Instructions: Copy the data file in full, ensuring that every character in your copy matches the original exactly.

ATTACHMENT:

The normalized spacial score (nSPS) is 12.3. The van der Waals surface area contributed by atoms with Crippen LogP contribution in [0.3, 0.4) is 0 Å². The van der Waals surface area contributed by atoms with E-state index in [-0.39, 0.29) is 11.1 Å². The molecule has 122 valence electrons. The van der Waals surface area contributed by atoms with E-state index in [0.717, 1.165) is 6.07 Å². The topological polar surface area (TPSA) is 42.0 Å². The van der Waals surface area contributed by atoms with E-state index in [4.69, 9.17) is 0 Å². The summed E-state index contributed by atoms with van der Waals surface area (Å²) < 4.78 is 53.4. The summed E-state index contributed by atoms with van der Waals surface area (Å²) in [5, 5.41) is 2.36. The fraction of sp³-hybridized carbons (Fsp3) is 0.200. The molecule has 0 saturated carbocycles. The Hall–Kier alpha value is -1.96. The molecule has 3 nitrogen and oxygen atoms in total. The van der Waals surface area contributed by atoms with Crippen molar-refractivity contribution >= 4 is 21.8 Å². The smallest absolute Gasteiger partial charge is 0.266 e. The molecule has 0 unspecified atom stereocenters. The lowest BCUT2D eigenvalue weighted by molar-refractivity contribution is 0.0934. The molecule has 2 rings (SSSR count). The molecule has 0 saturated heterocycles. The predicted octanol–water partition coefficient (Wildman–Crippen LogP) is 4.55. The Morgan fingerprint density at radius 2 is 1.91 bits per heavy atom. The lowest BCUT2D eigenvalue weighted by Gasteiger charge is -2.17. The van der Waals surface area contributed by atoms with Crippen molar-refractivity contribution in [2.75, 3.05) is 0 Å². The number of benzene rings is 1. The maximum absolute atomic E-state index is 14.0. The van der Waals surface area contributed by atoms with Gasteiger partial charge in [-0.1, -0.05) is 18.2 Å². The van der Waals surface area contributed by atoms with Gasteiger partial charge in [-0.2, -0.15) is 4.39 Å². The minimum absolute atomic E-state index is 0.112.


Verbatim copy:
The normalized spacial score (nSPS) is 12.3. The van der Waals surface area contributed by atoms with Crippen LogP contribution in [0.3, 0.4) is 0 Å². The van der Waals surface area contributed by atoms with E-state index in [-0.39, 0.29) is 11.1 Å². The molecule has 122 valence electrons. The van der Waals surface area contributed by atoms with E-state index in [0.717, 1.165) is 6.07 Å². The topological polar surface area (TPSA) is 42.0 Å². The van der Waals surface area contributed by atoms with E-state index in [4.69, 9.17) is 0 Å². The summed E-state index contributed by atoms with van der Waals surface area (Å²) < 4.78 is 53.4. The summed E-state index contributed by atoms with van der Waals surface area (Å²) in [5, 5.41) is 2.36. The fraction of sp³-hybridized carbons (Fsp3) is 0.200. The molecule has 0 saturated carbocycles. The Hall–Kier alpha value is -1.96. The molecule has 3 nitrogen and oxygen atoms in total. The van der Waals surface area contributed by atoms with Crippen molar-refractivity contribution >= 4 is 21.8 Å². The smallest absolute Gasteiger partial charge is 0.266 e. The molecule has 0 unspecified atom stereocenters. The lowest BCUT2D eigenvalue weighted by molar-refractivity contribution is 0.0934. The molecule has 2 rings (SSSR count). The molecule has 0 saturated heterocycles. The predicted octanol–water partition coefficient (Wildman–Crippen LogP) is 4.55. The Morgan fingerprint density at radius 2 is 1.91 bits per heavy atom. The lowest BCUT2D eigenvalue weighted by Gasteiger charge is -2.17. The van der Waals surface area contributed by atoms with Crippen molar-refractivity contribution in [2.75, 3.05) is 0 Å². The number of benzene rings is 1. The maximum absolute atomic E-state index is 14.0. The van der Waals surface area contributed by atoms with Gasteiger partial charge in [-0.1, -0.05) is 18.2 Å². The van der Waals surface area contributed by atoms with Gasteiger partial charge in [-0.2, -0.15) is 4.39 Å². The minimum absolute atomic E-state index is 0.112.